He was totally self-taught, which is amazing considering how well he knew the vocabulary of people like Schoenberg, Webern and Varese. Considering how he was able to orchestrate that stuff ad how to write that amazing music I can see how he wouldn't have any trepidation at all.

However, I can tell you I am basically self taught too, and if I was Zappa and I would go up against people who had gone through conservatories and got PHDs in composition and who have won Pulitzer prizes for composition, if it was me, I would be as nervous as hell. I'd have so little confidence, but I don't think that was Zappa's thing; I believe Zappa had the utmost confidence and rightfully so because his music was amazing.

AAJ: Did you read the Barry Miles book on Zappa? [Frank Zappa: The Biography (Atlantic Books, 2005)]

EP: Yes I did. I thought it was fascinating. The only thing he wrote that I totally disagree with was that Zappa wasn't an intellectual. I think Zappa was a highly intellectual guy.

AAJ: Coming back to Eddy Loves Frank, you have an arrangement of "America the Beautiful" which, once past the vocals, is one of the most beautiful parts of the album. It's the sort of song that Zappa, were he alive today, would parody as a kind of finger in the eye of the American government. Tell us a little about this song.

EP: It's interesting that you bring that up because in his '88 tour, his last tour, he did do "America the Beautiful," and he did it more as a Ray Charles gospel-type thing. The hardcore Zappa fans immediately think that I'm doing Frank's version, which I don't do at all. My version has nothing to do with Zappa at all.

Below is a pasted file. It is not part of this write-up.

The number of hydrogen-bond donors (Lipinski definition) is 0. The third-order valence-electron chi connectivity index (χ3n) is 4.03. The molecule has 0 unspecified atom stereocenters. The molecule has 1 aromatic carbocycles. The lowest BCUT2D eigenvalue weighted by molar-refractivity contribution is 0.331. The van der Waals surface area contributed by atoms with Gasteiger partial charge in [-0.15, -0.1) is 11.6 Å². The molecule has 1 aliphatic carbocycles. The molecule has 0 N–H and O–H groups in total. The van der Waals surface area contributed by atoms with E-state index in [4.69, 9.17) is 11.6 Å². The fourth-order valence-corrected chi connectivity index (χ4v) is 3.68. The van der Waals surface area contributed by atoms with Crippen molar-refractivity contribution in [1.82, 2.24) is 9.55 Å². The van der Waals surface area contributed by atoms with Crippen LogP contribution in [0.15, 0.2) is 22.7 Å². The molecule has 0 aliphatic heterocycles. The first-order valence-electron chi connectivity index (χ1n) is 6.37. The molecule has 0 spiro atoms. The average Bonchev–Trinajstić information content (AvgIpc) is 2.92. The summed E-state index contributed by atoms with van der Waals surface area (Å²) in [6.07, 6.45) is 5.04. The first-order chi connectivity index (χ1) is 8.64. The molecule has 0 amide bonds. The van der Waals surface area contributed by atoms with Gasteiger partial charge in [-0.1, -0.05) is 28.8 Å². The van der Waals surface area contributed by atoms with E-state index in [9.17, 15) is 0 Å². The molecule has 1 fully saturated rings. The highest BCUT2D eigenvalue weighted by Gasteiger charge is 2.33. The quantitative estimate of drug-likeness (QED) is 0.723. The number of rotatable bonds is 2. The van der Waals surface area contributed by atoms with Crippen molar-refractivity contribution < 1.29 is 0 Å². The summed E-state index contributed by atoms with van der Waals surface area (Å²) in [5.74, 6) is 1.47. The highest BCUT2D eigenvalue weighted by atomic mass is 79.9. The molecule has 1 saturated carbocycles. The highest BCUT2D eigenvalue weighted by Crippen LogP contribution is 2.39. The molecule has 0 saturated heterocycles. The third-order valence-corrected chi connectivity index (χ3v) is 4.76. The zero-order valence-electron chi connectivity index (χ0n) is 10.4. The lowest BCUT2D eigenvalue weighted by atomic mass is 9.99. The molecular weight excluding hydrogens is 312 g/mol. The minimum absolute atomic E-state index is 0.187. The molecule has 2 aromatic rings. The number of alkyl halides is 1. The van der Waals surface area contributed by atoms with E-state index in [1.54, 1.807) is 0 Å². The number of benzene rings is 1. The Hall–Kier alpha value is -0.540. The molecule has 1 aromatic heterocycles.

I can tell you where that arrangement came from; I wrote it right after 9/11. The band was playing at The Bottom Line less than a mile from Ground Zero and there were times right after 9/11 when we would do our shows and at the same time there would be people digging up bodies—the police, the fire department and so on. These people were risking their lives and they also made me think of my father who's a WW II hero with a Silver Star. I started thinking about real heroes and how much in awe of all these people I am. That's who I wrote that arrangement for.

That arrangement is totally unlike Zappa because I am totally wearing my heart on my sleeve. Zappa hardly ever did that; Zappa's emotion was a different type of emotion. This is more like what my own original music is like.

Musically speaking I can tell you that I based the chord changes on one of my favorite Crosby, Stills, Nash and Young songs. It's from Déjà vu (Atlantic Records, 1970), and it's the next to last song, a medley of three songs, "Whiskey Boot Hill," "Down, Down, Down" and "Country Girl," and that to me is a desert island song. I just messed around with the chord changes and that's how I came up with the arrangement, and the chords on the organ solo and the guitar solo are totally influenced by that Neil Young song.

AAJ: How important a musical figure do you think Zappa is?

EP: It's not an easy question; I would say that his music played by other people will kind of always be on the fringe. Even when Zappa was alive he had a very hard time getting on the radio anyway. Even on Classic Rock stations they never play Zappa. Are you talking about jazz or classical or what?